THE THIRD LEVEL
[07 feb 2002—scanned, proofed and released for #bookz]
Jack Finney was one of the premier fantasists of the 1950s. His stories appeared in all theleading magazines and the best were collected into two volumes,
The Third Level
I LoveGalesburg in the Springtime.
The Body Snatchers
was made twice into films called
Invasionof the Body Snatchers.
His finest novel,
Time and Again,
was published in the 1960s, and his novelsstill appear, but he has ceased writing short fiction in recent decades. Time and nostalgia arerecurring interests in his fiction, and "The Third Level" is quintessential Finney, yearning for aUtopia in the past and finding it in the midst of, at the center of, the contemporary world.
The presidents of the New York Central and the New York, New Haven and Hartford railroadswill swear on a stack of timetables that there are only two. But I say there are three, because I've
on the third level at Grand Central Station. Yes, I've taken the obvious step: I talked to a psychiatristfriend of mine, among others. I told him about the third level at Grand Central Station, and he said it wasa waking-dream wish fulfillment. He said I was unhappy. That made my wife kind of mad, but heexplained that he meant the modern world is full of insecurity, fear, war, worry and all the rest of it, andthat I just want to escape. Well, hell, who doesn't? Everybody I know wants to escape, but they don'twander down into any third level at Grand Central Station.But that's the reason, he said, and my friends all agreed. Everything points to it, they claimed. Mystamp collecting, for example; that's a "temporary refuge from reality." Well, maybe, but my grandfatherdidn't need any refuge from reality; things were pretty nice and peaceful in his day, from all I hear, and hestarted my collection. It's a nice collection, too, blocks of four of practically every U. S. issue, first-daycovers, and so on. President Roosevelt collected stamps, too, you know.Anyway, here's what happened at Grand Central. One night last summer I worked late at the office.I was in a hurry to get uptown to my apartment so I decided to take the subway from Grand Centralbecause it's faster than the bus.Now, I don't know why this should have happened to me. I'm just an ordinary guy named Charley,thirty-one years old, and I was wearing a tan gabardine suit and a straw hat with a fancy band; I passed adozen men who looked just like me. And I wasn't trying to escape from anything; I just wanted to gethome to Louisa, my wife.I turned into Grand Central from Vanderbilt Avenue, and went down the steps to the first level,where yon take trains like the Twentieth Century. Then I walked down another flight to the second level,where the suburban trains leave from, ducked into an arched doorway heading for the subway—and gotlost. That's easy to do. I've been in and out of Grand Central hundreds of times, but I'm always bumpinginto new doorways and stairs and corridors. Once I got into a tunnel about a mile long and came out inthe lobby of the Roosevelt Hotel. Another time I came up in an office building on Forty-sixth Street, threeblocks away.Sometimes I think Grand Central is growing like a tree, pushing out new corridors and staircaseslike roots. There's probably a long tunnel that nobody knows about feeling its way under the city rightnow, on its way to Times Square, and maybe another to Central Park. And maybe—because for somany people through the years Grand Central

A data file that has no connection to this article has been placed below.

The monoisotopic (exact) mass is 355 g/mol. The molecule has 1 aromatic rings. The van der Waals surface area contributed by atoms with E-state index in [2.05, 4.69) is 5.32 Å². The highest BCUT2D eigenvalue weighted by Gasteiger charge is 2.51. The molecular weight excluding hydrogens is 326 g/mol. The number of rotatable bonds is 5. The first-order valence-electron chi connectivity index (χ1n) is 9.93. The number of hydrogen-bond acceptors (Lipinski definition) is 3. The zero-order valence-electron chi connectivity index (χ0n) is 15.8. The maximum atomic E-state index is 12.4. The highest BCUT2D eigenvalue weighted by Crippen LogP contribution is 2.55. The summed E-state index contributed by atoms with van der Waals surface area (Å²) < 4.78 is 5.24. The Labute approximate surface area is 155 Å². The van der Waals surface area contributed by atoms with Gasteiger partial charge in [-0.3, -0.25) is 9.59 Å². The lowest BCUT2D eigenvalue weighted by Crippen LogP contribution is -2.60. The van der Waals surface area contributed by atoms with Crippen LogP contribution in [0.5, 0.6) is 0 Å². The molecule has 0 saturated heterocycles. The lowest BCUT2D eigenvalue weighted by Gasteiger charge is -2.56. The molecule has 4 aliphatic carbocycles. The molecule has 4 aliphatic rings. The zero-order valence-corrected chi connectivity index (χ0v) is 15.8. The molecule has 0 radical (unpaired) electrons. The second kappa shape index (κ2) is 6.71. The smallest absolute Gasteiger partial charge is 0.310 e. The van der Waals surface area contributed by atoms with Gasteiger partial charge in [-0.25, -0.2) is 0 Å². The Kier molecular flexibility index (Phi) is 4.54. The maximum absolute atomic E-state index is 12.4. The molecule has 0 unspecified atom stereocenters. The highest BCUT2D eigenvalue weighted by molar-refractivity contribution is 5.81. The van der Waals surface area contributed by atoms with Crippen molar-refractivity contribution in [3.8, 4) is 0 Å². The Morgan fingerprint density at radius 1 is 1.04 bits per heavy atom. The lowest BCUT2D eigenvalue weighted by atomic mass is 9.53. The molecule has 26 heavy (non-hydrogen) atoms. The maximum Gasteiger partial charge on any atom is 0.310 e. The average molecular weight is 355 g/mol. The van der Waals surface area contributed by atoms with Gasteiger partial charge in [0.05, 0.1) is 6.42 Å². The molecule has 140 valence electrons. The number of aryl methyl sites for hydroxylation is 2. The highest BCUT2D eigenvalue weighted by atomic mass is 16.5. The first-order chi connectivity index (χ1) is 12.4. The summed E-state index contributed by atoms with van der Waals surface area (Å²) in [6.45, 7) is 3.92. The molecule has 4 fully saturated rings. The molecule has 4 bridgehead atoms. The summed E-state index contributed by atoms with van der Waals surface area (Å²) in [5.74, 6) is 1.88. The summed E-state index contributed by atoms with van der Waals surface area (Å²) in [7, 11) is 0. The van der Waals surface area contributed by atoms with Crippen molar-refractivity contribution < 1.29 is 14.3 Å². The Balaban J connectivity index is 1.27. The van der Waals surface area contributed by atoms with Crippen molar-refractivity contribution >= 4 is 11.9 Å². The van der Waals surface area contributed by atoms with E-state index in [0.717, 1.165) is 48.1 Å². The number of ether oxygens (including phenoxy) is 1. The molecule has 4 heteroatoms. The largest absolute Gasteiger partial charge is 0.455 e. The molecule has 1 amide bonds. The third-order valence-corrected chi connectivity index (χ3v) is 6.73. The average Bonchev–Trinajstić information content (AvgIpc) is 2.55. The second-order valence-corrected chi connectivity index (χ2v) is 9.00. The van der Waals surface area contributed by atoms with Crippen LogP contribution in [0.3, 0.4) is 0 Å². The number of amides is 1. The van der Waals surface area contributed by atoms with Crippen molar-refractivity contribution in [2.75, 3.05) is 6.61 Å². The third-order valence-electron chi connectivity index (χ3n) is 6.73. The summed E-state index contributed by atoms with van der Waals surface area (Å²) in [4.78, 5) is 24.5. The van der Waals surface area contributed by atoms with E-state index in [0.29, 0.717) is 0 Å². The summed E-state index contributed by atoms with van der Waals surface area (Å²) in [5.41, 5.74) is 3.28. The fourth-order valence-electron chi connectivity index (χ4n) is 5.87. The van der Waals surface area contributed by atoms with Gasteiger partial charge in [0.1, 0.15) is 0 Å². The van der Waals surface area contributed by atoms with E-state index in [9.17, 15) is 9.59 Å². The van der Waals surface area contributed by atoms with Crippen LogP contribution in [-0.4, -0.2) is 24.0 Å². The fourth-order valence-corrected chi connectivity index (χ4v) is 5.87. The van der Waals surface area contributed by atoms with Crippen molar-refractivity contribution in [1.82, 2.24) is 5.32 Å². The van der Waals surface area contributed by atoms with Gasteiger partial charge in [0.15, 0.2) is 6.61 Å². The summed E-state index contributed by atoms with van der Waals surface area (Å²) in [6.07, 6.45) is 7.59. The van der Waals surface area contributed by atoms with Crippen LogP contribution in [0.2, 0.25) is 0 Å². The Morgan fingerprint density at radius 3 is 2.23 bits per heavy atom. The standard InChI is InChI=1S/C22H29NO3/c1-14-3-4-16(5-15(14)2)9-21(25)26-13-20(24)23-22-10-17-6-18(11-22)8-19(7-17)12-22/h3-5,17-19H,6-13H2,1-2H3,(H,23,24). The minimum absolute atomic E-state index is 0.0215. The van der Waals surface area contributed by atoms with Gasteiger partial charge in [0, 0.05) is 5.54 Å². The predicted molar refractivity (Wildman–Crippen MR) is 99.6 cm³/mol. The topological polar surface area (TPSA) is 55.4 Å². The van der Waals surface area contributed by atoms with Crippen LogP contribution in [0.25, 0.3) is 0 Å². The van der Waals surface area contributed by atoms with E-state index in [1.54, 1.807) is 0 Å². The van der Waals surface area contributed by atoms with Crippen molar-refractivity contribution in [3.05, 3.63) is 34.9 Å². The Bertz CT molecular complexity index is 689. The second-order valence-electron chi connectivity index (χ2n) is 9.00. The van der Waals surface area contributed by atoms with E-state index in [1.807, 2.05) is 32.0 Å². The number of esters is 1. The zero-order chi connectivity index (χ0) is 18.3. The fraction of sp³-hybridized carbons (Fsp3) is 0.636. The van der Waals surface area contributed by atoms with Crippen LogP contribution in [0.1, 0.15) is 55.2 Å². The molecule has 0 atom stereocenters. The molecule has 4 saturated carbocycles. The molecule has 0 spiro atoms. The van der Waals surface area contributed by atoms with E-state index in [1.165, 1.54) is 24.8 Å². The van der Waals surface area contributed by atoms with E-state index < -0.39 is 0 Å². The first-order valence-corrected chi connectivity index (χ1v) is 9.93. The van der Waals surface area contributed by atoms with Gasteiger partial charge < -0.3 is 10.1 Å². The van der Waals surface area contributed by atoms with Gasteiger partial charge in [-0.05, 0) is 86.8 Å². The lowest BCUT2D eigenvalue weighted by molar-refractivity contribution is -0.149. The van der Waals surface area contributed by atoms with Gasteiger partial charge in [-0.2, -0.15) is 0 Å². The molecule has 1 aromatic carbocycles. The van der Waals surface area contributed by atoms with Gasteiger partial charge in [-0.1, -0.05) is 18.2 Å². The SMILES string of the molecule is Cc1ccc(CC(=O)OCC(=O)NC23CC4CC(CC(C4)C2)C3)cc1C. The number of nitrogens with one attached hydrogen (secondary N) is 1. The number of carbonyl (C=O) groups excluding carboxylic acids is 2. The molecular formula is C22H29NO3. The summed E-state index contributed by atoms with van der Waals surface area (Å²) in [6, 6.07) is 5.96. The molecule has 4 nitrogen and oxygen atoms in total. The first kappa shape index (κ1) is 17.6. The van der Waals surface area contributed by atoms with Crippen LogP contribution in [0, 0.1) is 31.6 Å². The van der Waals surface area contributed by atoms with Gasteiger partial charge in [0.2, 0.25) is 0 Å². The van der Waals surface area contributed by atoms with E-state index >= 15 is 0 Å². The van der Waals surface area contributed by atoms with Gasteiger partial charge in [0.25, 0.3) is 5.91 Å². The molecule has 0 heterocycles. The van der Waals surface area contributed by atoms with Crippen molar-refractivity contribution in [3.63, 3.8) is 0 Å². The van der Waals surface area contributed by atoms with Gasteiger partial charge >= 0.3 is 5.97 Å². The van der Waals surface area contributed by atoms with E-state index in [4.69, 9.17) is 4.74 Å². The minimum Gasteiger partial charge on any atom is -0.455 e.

been an exit, a way of escape—maybe that's how thetunnel I got into ... But I never told my psychiatrist friend about that idea.The corridor I was in began angling left and slanting downward and I thought that was wrong, but Ikept on walking. All I could hear was the empty sound of my own footsteps and I didn't pass a soul.Then I heard that sort of hollow roar ahead that means open space and people talking. The tunnel turned